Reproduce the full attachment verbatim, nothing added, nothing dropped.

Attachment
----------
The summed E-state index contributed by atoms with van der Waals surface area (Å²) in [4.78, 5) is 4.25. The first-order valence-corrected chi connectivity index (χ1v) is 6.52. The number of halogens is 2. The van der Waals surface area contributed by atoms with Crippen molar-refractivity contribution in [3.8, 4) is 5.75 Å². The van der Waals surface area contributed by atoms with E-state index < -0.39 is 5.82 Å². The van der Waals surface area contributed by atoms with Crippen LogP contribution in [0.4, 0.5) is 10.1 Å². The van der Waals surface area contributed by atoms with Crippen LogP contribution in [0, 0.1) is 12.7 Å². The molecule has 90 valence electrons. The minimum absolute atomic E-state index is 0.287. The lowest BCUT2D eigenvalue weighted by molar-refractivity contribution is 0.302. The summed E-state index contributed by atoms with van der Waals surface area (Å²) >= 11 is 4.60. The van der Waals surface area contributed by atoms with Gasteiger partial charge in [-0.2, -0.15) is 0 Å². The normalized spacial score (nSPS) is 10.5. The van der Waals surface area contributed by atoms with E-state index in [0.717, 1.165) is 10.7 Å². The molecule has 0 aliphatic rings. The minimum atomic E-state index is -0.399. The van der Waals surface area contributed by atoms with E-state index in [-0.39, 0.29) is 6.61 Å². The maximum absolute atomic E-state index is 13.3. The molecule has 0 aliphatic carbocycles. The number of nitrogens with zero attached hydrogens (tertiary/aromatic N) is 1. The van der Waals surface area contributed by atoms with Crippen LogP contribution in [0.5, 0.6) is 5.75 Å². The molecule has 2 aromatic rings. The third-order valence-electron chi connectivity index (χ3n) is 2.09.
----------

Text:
The summed E-state index contributed by atoms with van der Waals surface area (Å²) in [4.78, 5) is 4.25. The first-order valence-corrected chi connectivity index (χ1v) is 6.52. The number of halogens is 2. The van der Waals surface area contributed by atoms with Crippen molar-refractivity contribution in [3.8, 4) is 5.75 Å². The van der Waals surface area contributed by atoms with E-state index < -0.39 is 5.82 Å². The van der Waals surface area contributed by atoms with Crippen LogP contribution in [0.4, 0.5) is 10.1 Å². The van der Waals surface area contributed by atoms with Crippen LogP contribution in [0, 0.1) is 12.7 Å². The molecule has 90 valence electrons. The minimum absolute atomic E-state index is 0.287. The lowest BCUT2D eigenvalue weighted by molar-refractivity contribution is 0.302. The summed E-state index contributed by atoms with van der Waals surface area (Å²) >= 11 is 4.60. The van der Waals surface area contributed by atoms with Gasteiger partial charge in [-0.2, -0.15) is 0 Å². The normalized spacial score (nSPS) is 10.5. The van der Waals surface area contributed by atoms with E-state index in [0.717, 1.165) is 10.7 Å². The molecule has 0 aliphatic rings. The minimum atomic E-state index is -0.399. The van der Waals surface area contributed by atoms with E-state index in [-0.39, 0.29) is 6.61 Å². The maximum absolute atomic E-state index is 13.3. The molecule has 0 aliphatic carbocycles. The number of nitrogens with zero attached hydrogens (tertiary/aromatic N) is 1. The van der Waals surface area contributed by atoms with Crippen LogP contribution in [0.5, 0.6) is 5.75 Å². The molecule has 2 aromatic rings. The third-order valence-electron chi connectivity index (χ3n) is 2.09.